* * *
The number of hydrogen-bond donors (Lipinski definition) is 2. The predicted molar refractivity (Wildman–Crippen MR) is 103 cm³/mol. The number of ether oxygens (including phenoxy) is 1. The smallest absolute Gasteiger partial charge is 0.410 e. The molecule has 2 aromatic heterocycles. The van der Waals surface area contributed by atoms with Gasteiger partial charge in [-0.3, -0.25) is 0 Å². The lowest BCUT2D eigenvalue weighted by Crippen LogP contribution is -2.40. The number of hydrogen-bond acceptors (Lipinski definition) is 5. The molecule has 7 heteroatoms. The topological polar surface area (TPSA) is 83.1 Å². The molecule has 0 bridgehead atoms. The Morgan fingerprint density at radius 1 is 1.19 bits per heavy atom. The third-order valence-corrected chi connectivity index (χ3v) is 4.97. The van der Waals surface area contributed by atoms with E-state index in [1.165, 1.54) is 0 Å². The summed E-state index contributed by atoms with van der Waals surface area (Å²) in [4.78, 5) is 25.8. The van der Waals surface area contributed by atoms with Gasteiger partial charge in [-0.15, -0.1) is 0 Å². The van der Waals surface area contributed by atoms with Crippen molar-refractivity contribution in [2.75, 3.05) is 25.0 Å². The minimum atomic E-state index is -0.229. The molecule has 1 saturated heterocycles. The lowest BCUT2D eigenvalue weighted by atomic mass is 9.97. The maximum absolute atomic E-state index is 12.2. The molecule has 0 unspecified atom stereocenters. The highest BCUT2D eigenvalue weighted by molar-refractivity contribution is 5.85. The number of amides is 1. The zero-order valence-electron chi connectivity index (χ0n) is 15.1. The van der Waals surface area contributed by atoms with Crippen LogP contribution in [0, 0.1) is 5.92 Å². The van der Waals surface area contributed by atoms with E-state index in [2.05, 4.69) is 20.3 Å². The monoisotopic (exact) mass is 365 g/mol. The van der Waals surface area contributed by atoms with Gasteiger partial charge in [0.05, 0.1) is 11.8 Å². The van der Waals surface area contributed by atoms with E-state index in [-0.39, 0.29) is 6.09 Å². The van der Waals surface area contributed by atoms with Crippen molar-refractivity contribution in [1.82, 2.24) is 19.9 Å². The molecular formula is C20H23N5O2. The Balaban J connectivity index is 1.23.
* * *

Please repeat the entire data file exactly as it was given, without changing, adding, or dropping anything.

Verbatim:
The number of hydrogen-bond donors (Lipinski definition) is 2. The predicted molar refractivity (Wildman–Crippen MR) is 103 cm³/mol. The number of ether oxygens (including phenoxy) is 1. The smallest absolute Gasteiger partial charge is 0.410 e. The molecule has 2 aromatic heterocycles. The van der Waals surface area contributed by atoms with Gasteiger partial charge in [-0.3, -0.25) is 0 Å². The lowest BCUT2D eigenvalue weighted by Crippen LogP contribution is -2.40. The number of hydrogen-bond acceptors (Lipinski definition) is 5. The molecule has 7 heteroatoms. The topological polar surface area (TPSA) is 83.1 Å². The molecule has 0 bridgehead atoms. The Morgan fingerprint density at radius 1 is 1.19 bits per heavy atom. The third-order valence-corrected chi connectivity index (χ3v) is 4.97. The van der Waals surface area contributed by atoms with E-state index in [1.165, 1.54) is 0 Å². The summed E-state index contributed by atoms with van der Waals surface area (Å²) in [4.78, 5) is 25.8. The van der Waals surface area contributed by atoms with Gasteiger partial charge in [-0.15, -0.1) is 0 Å². The van der Waals surface area contributed by atoms with Crippen molar-refractivity contribution in [2.75, 3.05) is 25.0 Å². The minimum atomic E-state index is -0.229. The molecule has 1 saturated heterocycles. The lowest BCUT2D eigenvalue weighted by atomic mass is 9.97. The maximum absolute atomic E-state index is 12.2. The molecule has 0 unspecified atom stereocenters. The highest BCUT2D eigenvalue weighted by molar-refractivity contribution is 5.85. The number of amides is 1. The zero-order valence-electron chi connectivity index (χ0n) is 15.1. The van der Waals surface area contributed by atoms with Crippen LogP contribution in [0, 0.1) is 5.92 Å². The van der Waals surface area contributed by atoms with E-state index in [2.05, 4.69) is 20.3 Å². The monoisotopic (exact) mass is 365 g/mol. The van der Waals surface area contributed by atoms with Gasteiger partial charge in [0.05, 0.1) is 11.8 Å². The van der Waals surface area contributed by atoms with E-state index in [-0.39, 0.29) is 6.09 Å². The van der Waals surface area contributed by atoms with Crippen molar-refractivity contribution in [1.82, 2.24) is 19.9 Å². The molecular formula is C20H23N5O2. The Balaban J connectivity index is 1.23.